In order to support their claim that the Qur’an is the inspired word of God, superseding all previous revelations, Muslims sustain an attack upon all competing claims. For the most part their efforts are directed against their chief rival, the Bible. Their accusations fall into two basic categories: first, the text of Scripture has been changed or forged; second, doctrinal mistakes have crept into Christian teaching, such as the belief in the incarnation of Christ, the trinity of the Godhead, and the doctrine of original sin.1

Strangely, sometimes the Qur’an gives the Judeo-Christian Scriptures such noble titles as: “the Book of God,” “the Word of God,” “a light and guidance to man,” “a decision for all matters,” “a guidance and mercy,” “the lucid Book,” “the illumination (al-furqan),” “the gospel with its guidance and light, confirming the preceding Law,” and “a guidance and warning to those who fear God.”2 Christians are told to look into their own Scriptures to find God’s revelation for them (5:50). And even Muhammad himself at one point is exhorted to test the truthfulness of his own message with the contents of the previous divine revelations to Jews and Christians (10:94).

However, the above praise for the Bible is misleading, since Muslims hasten to claim that the Qur’an supersedes all previous revelations based on their concept of progressive revelation. By this they hope to show that the Qur’an fulfills, and even sets aside the previous, less complete revelations (such as the Bible). One Islamic theologian echoes this conviction by stating that while a Muslim needs to believe in the Torah (Law of Moses), the Zabur (the Psalms of David), and the Injil (Gospel), nevertheless he claims that “according to the most eminent theologians” the books in their present state “have been tampered with.” He goes on to say, “It is to be believed that the Qur’an is the noblest of the books.… It is the last of the God-given scriptures to come down, it abrogates all the books which preceded it.… It is impossible for it to suffer any change or alteration.”3 Even though this is the most common view among Islamic scholars, still many Muslims claim to believe in the sacredness and truthfulness of the present-day Bible. This, however, is largely lip service on their part, since due to their firm belief in the all-sufficiency of the Qur’an, very few ever study the Bible.


Charges Against the Old Testament

Muslims often show a less favorable view of the previous Scriptures, mainly due to the distortions imposed on them by the teachers of the Law. The charges against people of the Book and their tampering with the Scriptures include: concealing God’s Word (2:42; 3:71), verbally distorting the message in their books (3:78; 4:46), not believing in all the parts of their Scriptures (2:85), and not knowing what their own Scriptures really teach (2:78). Even though in their historical contexts most of these charges were directed against the Jews, by implication Muslims have also included Christians in the above criticisms.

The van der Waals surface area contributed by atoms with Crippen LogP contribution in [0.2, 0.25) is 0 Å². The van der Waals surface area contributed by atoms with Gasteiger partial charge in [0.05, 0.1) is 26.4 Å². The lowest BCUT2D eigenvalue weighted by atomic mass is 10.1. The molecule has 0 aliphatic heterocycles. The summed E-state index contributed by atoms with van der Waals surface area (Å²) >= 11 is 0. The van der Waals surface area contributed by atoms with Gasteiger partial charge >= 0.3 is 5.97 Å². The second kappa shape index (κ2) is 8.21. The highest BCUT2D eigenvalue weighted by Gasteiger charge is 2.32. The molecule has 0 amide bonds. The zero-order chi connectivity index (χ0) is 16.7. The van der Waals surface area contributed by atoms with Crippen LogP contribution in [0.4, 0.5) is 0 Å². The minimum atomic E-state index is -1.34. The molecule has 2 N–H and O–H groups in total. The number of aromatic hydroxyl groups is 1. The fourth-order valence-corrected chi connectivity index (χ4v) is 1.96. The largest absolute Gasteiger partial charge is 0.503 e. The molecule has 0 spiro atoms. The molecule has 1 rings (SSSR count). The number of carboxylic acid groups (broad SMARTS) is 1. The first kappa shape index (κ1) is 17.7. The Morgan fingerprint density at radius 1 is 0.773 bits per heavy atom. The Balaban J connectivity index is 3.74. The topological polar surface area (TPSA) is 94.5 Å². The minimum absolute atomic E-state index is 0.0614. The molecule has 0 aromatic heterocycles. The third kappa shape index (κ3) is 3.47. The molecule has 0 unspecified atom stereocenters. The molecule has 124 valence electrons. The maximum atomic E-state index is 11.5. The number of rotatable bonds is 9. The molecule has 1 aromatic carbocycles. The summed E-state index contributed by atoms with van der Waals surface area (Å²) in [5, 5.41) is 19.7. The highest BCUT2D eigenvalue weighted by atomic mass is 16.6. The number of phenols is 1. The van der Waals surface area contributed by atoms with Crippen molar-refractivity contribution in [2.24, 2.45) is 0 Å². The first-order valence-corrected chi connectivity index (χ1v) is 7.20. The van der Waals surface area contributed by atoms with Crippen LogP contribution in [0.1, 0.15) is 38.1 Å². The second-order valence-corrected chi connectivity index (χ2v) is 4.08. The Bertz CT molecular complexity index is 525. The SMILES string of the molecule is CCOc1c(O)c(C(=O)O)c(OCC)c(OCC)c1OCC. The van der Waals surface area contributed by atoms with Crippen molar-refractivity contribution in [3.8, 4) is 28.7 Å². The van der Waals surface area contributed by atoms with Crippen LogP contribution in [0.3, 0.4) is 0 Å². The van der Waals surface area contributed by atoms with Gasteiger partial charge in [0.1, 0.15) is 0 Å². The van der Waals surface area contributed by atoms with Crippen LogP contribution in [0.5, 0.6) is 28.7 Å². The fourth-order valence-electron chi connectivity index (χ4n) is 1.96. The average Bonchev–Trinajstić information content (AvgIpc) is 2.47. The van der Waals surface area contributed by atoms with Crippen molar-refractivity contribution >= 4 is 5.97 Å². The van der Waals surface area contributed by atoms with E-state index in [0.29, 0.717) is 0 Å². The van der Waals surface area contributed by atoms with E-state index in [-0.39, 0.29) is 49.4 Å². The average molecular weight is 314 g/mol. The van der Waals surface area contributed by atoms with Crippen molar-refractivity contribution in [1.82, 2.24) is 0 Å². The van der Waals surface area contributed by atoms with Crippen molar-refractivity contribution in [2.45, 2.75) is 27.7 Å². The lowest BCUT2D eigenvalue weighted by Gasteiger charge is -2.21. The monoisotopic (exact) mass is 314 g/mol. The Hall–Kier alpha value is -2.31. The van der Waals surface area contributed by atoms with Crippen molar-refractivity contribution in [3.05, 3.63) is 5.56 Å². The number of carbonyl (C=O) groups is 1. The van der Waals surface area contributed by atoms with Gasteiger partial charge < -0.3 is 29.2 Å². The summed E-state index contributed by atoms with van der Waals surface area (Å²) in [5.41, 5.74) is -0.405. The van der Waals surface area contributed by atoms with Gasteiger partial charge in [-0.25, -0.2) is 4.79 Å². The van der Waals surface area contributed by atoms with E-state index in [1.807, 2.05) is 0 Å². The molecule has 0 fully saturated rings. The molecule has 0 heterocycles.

Due to the above ambiguities in the Qur’anic accounts, Muslims hold various views (that are sometimes in conflict) regarding the Bible. For instance, the well-known Muslim reformer, Muhammad Abduh writes, “The Bible, the New Testament and the Qur’an are three concordant books; religious men study all three and respect them equally. Thus the divine teaching is completed, and the true religion shines across the centuries.”4 Another Muslim author tries to harmonize the three great world religions in this way: “Judaism lays stress on Justice and Right: Christianity, on Love and Charity: Islam, on Brotherhood and Peace.”5 However, the most typical Islamic approach to this subject is characterized by comments of the Muslim apologist, Ajijola:

The first five books of the Old Testament do not constitute the original Torah, but parts of the Torah have been mingled up with other narratives written by human beings and the original guidance of the Lord is lost in that quagmire. Similarly the four Gospels of Christ are not the original Gospels as they came from Prophet Jesus … the original and the fictitious, the Divine and the human are so intermingled that the grain cannot be separated from the chaff. The fact is that the original Word of God is preserved neither with the Jews nor with the Christians. Qur’an, on the other hand, is fully preserved and not a jot or tittle has been changed or left out in it.6

These charges bring us once again to the Islamic doctrine of tahrif, or corruption of the Judeo-Christian Scriptures. Based on some of the above Qur’anic verses and, more important, exposure to the actual contents of other scriptures, Muslim theologians have generally formulated two different responses. According to Nazir-Ali, “the early Muslim commentators (e.g., Al-Tabari and Ar-Razi) believed that the alteration is tahrif bi’al ma’ni, a corruption of the meaning of the text without tampering with the text itself. Gradually, the dominant view changed to tahrif bi’al-lafz, corruption of the text itself.”7 The Spanish theologians Ibn-Hazm, and Al-Biruni, along with most Muslims, uphold this view.